Students in the Spotlight
Four UMaine graduate students selected as winners of the annual Dow, Griffee, and Clements Graduate Student Competition
Posted February 14, 2008
Four UMaine graduate students were recently selected as winners of the annual Dow, Griffee, and Clements Graduate Student Competition, staged each year by UMaine's Maine Agriculture and Forest Experiment Station:
- Lee Beers, Masters student in Botany & Plant Pathology, "Comparative analysis of the low temperature transcriptomes of Solanum tuberosum and Solanum commersonii"
- Sean Blomquist, doctoral student in Wildlife Ecology, "Relative fitness and behavioral compensation of amphibians in a managed forest"
- Philip Hofmeyer, doctoral student in Forest Resources, "Ecology and silviculture of northern white-cedar (Thuja occidentalis L.) in Maine"
- Erin Simons, doctoral student in Wildlife Ecology, "Spatial and temporal dynamics of habitat supply for Canada lynx (Lynx canadensis) and American Martens (Martes americana) on Commercial Forest lands in Maine"
William Sneed, doctoral student in Interdisciplinary Studies featured in Canadian news service story regarding research of melting at the Barnes Ice Cap in Canadian Arctic
Posted February 14, 2008
A Canadian news service story reported on new research related to melting at the Barnes Ice Cap in the Canadian Arctic. The full Canada.com article is available HERE. The story includes comments from William Sneed, a doctoral student in Interdisciplinary Studies at UMaine, who analyzed the melting over the past 22 years for an article in the journal Geology. Climate Change Institute scientists Gordon Hamilton and Roger Hooke collaborate on that research. Sneed is the lead author of the article that appeared in the January 2008 issue of Geology, the flagship journal of the Geological Society of America. A link to the full text of the Geology article is available HERE.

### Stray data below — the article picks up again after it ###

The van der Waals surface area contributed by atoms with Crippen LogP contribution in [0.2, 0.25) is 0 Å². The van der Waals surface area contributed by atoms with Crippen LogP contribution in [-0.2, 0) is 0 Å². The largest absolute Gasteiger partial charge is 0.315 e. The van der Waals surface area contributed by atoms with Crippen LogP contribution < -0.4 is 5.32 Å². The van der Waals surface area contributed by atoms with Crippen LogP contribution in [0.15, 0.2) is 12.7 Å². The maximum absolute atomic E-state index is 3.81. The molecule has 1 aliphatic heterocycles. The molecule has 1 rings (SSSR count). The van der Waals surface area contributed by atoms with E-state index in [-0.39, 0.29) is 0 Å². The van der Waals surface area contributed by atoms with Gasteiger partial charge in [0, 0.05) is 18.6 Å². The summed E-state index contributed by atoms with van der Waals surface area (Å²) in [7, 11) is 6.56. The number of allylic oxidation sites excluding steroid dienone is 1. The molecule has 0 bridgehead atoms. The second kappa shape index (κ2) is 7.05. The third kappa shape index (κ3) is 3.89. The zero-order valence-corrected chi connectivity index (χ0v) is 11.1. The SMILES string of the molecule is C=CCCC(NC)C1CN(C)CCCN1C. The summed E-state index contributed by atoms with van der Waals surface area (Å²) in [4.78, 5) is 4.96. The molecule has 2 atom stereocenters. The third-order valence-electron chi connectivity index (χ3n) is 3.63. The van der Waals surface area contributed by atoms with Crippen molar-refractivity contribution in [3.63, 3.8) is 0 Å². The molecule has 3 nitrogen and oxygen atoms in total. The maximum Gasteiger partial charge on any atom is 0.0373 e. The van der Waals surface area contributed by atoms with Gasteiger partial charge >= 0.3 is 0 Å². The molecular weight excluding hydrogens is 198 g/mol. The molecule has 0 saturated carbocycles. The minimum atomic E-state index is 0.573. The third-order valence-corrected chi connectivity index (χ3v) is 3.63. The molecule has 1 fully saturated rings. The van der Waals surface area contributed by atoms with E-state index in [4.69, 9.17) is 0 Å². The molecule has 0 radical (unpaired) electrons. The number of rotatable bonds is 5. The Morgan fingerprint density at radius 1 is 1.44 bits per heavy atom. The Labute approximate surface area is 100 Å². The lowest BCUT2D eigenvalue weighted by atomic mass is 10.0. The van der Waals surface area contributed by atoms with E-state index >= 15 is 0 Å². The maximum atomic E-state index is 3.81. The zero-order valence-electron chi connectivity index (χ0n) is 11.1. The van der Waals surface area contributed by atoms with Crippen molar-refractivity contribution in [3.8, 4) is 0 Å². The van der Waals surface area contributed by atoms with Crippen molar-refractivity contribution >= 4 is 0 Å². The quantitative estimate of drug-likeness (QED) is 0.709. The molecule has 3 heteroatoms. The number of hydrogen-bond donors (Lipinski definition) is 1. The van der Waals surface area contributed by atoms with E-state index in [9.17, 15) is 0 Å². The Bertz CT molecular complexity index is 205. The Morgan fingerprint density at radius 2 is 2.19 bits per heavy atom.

Posted October 30th, 2007
Joy Giguere, a doctoral student in History, had her article entitled "Virtuous Women, Useful Men, & Lovely Children: Epitaph Language and the Construction of Gender and Social Status in Cumberland County, Maine, 1720-1820" published in the recent edition of Markers.
Jenna Morency, master's student in History, awarded a Fulbright grant to research plight of U.S. citizens imprisoned by British Forces in 1839
Posted October 30, 2007
Jenna Morency, currently a Master's student in History at the University of Maine and a recent 2007 magna cum laude graduate of the University of Maine at Farmington, has been awarded a Fulbright grant to research the plight of U.S. citizens imprisoned by British forces at a Tasmanian penal colony in 1839 for their participation in the Canadian Rebellion. More information is available HERE.